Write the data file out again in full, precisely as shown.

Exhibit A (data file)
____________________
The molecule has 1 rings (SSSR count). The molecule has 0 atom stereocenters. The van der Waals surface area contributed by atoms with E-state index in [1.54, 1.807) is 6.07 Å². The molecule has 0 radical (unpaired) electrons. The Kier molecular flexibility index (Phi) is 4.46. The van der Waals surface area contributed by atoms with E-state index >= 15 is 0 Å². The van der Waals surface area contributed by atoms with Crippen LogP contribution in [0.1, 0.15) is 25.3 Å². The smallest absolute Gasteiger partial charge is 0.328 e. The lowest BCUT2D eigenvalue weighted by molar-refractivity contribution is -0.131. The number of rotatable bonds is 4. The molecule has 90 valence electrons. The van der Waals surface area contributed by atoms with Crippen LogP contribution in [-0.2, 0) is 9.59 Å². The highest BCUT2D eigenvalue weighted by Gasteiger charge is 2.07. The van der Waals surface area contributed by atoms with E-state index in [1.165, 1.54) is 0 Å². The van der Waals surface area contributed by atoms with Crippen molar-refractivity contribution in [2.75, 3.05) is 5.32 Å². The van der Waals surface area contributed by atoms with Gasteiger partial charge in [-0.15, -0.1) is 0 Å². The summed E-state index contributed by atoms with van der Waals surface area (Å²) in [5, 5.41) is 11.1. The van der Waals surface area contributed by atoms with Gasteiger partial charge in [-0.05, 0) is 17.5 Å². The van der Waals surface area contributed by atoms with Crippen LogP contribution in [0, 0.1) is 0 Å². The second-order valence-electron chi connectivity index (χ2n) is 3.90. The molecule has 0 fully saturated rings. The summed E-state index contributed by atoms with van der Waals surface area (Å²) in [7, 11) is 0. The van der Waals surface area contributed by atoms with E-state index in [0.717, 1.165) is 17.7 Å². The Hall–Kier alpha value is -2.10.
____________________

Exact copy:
The molecule has 1 rings (SSSR count). The molecule has 0 atom stereocenters. The van der Waals surface area contributed by atoms with E-state index in [1.54, 1.807) is 6.07 Å². The molecule has 0 radical (unpaired) electrons. The Kier molecular flexibility index (Phi) is 4.46. The van der Waals surface area contributed by atoms with E-state index >= 15 is 0 Å². The van der Waals surface area contributed by atoms with Crippen LogP contribution in [0.1, 0.15) is 25.3 Å². The smallest absolute Gasteiger partial charge is 0.328 e. The lowest BCUT2D eigenvalue weighted by molar-refractivity contribution is -0.131. The number of rotatable bonds is 4. The molecule has 90 valence electrons. The van der Waals surface area contributed by atoms with Crippen LogP contribution in [-0.2, 0) is 9.59 Å². The highest BCUT2D eigenvalue weighted by Gasteiger charge is 2.07. The van der Waals surface area contributed by atoms with E-state index in [1.165, 1.54) is 0 Å². The van der Waals surface area contributed by atoms with Crippen molar-refractivity contribution in [2.75, 3.05) is 5.32 Å². The van der Waals surface area contributed by atoms with Gasteiger partial charge in [-0.15, -0.1) is 0 Å². The summed E-state index contributed by atoms with van der Waals surface area (Å²) in [5, 5.41) is 11.1. The van der Waals surface area contributed by atoms with Gasteiger partial charge in [-0.05, 0) is 17.5 Å². The van der Waals surface area contributed by atoms with Crippen LogP contribution in [0, 0.1) is 0 Å². The second-order valence-electron chi connectivity index (χ2n) is 3.90. The molecule has 0 fully saturated rings. The summed E-state index contributed by atoms with van der Waals surface area (Å²) in [7, 11) is 0. The van der Waals surface area contributed by atoms with E-state index in [0.717, 1.165) is 17.7 Å². The Hall–Kier alpha value is -2.10.